Taking a new approach
By Professor Allyson MacVean, director of the John Grieve Centre for Policing and Community Safety
Tony Blair referred to a world fast forwarding into the future with momentous change and at unprecedented speed in his keynote speech to the Labour Party conference last month. This change, he argued, can either overwhelm us or make our lives better and our country stronger.
The need for change is not disputed: police forces themselves are the first to acknowledge the need to tackle crime more effectively and to better manage the risks that have recently been posed by complex and unpredictable threats to communities, such as terrorism.
Our understanding of what knowledge we have, or do not have, about criminality and its impact upon communities can only be tested by progressive initiatives, some which may be successful and some unsuccessful. These initiatives may include police methods that may be unconventional, built upon existing procedures or be transferred from practice elsewhere in the criminal justice system industry. Why, for example, should it not be possible to apply anti-social behaviour orders to criminals engaged in serious organised crime? If young people who engage in anti-social behaviour can be banned from geographical locations and disruptive families relegated to 'sin bins' with 24 hour security and CCTV, why can the same conditions not be imposed to those who harm society by more serious criminal activity?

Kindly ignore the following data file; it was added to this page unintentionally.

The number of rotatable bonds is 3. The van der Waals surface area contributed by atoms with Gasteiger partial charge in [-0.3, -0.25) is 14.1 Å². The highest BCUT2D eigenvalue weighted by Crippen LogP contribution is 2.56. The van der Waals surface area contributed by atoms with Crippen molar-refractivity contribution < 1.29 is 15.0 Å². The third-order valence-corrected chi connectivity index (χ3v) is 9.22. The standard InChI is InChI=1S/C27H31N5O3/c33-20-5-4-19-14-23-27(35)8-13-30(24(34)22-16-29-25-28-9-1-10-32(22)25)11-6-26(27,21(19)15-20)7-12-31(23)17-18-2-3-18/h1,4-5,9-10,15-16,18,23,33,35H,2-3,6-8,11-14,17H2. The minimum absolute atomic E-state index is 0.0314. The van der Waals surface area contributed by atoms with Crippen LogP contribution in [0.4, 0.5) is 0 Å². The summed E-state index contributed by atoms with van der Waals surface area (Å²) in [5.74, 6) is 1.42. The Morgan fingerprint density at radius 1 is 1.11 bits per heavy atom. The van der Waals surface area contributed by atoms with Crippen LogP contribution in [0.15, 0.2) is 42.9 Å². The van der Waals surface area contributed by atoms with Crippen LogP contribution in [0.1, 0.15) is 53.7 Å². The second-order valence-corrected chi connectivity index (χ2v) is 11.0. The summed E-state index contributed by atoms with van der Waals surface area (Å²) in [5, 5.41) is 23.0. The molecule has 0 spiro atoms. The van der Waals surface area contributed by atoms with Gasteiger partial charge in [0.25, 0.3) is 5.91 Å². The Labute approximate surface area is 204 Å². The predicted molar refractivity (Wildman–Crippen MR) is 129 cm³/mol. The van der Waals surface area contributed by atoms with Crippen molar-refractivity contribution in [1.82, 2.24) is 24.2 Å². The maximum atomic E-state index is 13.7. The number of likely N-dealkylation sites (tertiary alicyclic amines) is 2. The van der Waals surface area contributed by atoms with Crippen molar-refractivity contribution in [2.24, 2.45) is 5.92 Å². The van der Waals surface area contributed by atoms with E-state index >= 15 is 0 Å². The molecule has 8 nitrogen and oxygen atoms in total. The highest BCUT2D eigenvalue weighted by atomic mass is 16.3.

Ah, here it comes. The throwing in of ALL criminal activity with "terrorism"...and then they take ya house, ya car, and maybe ya life.
Truly, the middle class saps are gunna lap this up! They create the shit social conditions and high unemployment and then offer the soloution...